We are seeing time and time again the expert witness standard being loosely applied in state trial courts. The Appellate Courts, in reviewing these cases, are sending a clear message to the trial courts that these errors are prejudicial, affect the outcome of the case and they will award defendants a new trial to right this wrong.

In State of NC v. Torrence No. COA 15-949 (2016), a law enforcement officer was allowed, over defendant’s objection, to testify and give expert opinion without any expert witness qualification. Specifically, the law enforcement officer was allowed to testify about the results of a field sobriety test (HGN) and how these results related to the defendant’s impairment. Further, the officer was allowed to state a numerical estimate of the defendant’s alcohol level based on the defendant’s performance on this test.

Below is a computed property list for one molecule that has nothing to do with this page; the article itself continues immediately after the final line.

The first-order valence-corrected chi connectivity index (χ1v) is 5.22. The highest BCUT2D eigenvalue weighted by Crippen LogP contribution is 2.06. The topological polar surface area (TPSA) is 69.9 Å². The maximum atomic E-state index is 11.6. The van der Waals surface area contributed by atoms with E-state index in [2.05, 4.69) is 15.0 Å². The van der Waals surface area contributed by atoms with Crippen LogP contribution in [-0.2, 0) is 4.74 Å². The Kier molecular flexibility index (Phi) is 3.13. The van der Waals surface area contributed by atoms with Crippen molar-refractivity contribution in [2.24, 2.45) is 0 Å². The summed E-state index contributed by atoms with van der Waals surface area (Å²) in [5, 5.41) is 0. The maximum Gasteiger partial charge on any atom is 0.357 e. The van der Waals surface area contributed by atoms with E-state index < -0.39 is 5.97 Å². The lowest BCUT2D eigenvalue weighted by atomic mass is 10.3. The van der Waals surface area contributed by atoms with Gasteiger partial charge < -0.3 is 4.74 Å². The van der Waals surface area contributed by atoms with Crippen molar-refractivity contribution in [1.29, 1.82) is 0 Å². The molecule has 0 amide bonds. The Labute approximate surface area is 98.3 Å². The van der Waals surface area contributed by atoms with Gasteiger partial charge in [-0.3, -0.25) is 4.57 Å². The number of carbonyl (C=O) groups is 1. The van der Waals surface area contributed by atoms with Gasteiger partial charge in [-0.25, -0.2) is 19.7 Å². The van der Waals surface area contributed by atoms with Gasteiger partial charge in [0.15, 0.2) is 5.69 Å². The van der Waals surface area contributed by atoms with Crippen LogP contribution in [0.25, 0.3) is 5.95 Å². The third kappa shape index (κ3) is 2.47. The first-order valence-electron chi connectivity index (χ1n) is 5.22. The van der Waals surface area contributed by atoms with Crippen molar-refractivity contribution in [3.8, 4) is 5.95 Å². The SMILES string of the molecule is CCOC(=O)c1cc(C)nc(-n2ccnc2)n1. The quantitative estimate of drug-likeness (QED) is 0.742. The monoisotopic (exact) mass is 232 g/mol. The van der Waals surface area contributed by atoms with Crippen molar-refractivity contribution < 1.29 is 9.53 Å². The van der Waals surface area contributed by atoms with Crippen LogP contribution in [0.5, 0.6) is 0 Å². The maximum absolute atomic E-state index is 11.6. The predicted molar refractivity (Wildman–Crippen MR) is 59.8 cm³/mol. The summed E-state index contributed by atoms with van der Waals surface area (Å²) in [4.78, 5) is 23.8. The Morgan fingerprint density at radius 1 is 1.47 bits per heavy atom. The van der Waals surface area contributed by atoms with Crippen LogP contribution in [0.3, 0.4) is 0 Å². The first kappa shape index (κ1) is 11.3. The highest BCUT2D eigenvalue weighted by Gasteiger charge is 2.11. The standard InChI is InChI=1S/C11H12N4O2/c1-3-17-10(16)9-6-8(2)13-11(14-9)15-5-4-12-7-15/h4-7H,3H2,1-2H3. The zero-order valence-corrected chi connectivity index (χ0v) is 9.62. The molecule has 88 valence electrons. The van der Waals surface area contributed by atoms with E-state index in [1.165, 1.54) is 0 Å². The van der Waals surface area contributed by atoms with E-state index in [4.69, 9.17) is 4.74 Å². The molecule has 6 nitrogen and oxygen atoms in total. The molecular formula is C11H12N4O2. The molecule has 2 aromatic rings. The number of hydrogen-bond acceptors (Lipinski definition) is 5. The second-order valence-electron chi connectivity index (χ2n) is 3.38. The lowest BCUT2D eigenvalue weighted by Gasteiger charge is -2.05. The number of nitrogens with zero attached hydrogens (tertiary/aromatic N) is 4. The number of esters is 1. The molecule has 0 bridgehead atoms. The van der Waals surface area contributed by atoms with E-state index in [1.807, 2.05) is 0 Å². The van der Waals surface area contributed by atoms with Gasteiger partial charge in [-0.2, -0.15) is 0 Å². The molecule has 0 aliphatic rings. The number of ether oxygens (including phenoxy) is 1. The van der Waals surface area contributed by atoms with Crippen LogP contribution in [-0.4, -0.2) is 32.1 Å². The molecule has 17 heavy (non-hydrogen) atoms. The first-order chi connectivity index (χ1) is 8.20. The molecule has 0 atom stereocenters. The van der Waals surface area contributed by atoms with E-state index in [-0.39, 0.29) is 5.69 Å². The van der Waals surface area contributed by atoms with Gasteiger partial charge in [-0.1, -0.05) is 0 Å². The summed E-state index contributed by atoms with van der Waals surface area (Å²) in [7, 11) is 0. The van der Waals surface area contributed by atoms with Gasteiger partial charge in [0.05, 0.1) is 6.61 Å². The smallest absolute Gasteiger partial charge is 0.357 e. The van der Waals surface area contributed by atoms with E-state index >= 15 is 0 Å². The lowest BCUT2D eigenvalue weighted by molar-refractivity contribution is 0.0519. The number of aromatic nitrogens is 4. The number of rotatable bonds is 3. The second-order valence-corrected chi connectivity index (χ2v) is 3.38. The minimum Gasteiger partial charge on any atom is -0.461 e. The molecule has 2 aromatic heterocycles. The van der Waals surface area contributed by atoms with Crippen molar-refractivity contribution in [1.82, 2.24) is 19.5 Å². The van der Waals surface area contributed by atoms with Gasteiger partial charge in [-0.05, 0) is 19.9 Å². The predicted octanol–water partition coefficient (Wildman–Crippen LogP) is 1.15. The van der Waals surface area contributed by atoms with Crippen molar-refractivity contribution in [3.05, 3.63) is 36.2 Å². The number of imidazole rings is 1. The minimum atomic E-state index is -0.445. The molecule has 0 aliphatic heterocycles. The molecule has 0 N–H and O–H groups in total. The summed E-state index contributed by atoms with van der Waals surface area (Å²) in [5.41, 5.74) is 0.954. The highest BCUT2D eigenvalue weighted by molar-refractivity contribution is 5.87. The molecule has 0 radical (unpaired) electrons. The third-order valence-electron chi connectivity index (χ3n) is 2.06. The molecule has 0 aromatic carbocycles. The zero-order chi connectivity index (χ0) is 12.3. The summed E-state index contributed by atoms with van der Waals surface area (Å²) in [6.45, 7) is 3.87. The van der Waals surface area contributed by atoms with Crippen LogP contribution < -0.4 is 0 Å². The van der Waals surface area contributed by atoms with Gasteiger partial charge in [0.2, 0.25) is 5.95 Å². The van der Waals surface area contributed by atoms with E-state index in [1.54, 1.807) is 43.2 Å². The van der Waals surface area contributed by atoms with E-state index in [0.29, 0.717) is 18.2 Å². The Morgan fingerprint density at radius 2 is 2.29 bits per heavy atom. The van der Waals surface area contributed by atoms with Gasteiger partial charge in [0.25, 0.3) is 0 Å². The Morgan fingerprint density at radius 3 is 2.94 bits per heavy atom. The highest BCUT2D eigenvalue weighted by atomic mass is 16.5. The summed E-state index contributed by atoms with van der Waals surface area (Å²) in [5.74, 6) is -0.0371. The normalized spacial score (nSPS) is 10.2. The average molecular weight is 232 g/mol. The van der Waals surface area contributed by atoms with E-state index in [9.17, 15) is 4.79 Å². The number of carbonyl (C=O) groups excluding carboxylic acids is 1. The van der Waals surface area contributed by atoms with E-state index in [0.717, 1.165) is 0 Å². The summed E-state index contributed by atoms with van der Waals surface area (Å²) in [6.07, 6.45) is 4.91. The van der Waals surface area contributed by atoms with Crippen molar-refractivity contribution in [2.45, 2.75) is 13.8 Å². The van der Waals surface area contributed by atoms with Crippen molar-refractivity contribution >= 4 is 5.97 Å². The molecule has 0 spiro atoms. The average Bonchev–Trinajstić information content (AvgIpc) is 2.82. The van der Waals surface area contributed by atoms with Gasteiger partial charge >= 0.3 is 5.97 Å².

In overturning the conviction the Court stated, “in light of the heightened credence juries tend to give scientific evidence, there is a reasonable possibility that had evidence of the HGN tests not been erroneously admitted a different outcome would have been reached at trial.” State v. Torrence No. COA 15-949 (2016)

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